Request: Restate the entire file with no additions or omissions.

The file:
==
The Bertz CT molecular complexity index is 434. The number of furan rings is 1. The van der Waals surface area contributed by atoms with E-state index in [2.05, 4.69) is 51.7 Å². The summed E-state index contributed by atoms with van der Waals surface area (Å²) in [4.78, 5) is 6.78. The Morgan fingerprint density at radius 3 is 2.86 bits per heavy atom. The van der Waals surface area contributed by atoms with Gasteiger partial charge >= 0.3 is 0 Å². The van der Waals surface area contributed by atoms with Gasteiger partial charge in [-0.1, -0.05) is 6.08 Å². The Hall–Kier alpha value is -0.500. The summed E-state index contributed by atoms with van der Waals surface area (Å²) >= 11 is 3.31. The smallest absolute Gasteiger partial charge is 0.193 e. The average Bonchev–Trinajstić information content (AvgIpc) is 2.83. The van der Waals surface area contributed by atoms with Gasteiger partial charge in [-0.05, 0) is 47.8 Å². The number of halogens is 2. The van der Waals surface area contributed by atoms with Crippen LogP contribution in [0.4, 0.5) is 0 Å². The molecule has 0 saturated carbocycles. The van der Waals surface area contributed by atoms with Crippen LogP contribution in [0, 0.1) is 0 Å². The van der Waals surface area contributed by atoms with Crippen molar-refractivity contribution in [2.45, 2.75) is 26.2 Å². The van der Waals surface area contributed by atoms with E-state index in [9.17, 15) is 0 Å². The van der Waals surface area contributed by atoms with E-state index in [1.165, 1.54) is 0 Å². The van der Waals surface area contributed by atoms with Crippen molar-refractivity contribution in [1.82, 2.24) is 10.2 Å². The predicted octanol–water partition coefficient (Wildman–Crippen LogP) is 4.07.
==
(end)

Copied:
The Bertz CT molecular complexity index is 434. The number of furan rings is 1. The van der Waals surface area contributed by atoms with E-state index in [2.05, 4.69) is 51.7 Å². The summed E-state index contributed by atoms with van der Waals surface area (Å²) in [4.78, 5) is 6.78. The Morgan fingerprint density at radius 3 is 2.86 bits per heavy atom. The van der Waals surface area contributed by atoms with Gasteiger partial charge >= 0.3 is 0 Å². The van der Waals surface area contributed by atoms with Gasteiger partial charge in [-0.1, -0.05) is 6.08 Å². The Hall–Kier alpha value is -0.500. The summed E-state index contributed by atoms with van der Waals surface area (Å²) >= 11 is 3.31. The smallest absolute Gasteiger partial charge is 0.193 e. The average Bonchev–Trinajstić information content (AvgIpc) is 2.83. The van der Waals surface area contributed by atoms with Gasteiger partial charge in [-0.05, 0) is 47.8 Å². The number of halogens is 2. The van der Waals surface area contributed by atoms with Crippen LogP contribution in [0.4, 0.5) is 0 Å². The molecule has 0 saturated carbocycles. The van der Waals surface area contributed by atoms with Crippen LogP contribution in [0, 0.1) is 0 Å². The van der Waals surface area contributed by atoms with Crippen molar-refractivity contribution in [2.45, 2.75) is 26.2 Å². The van der Waals surface area contributed by atoms with E-state index in [9.17, 15) is 0 Å². The van der Waals surface area contributed by atoms with E-state index in [1.165, 1.54) is 0 Å². The van der Waals surface area contributed by atoms with Crippen molar-refractivity contribution in [1.82, 2.24) is 10.2 Å². The predicted octanol–water partition coefficient (Wildman–Crippen LogP) is 4.07.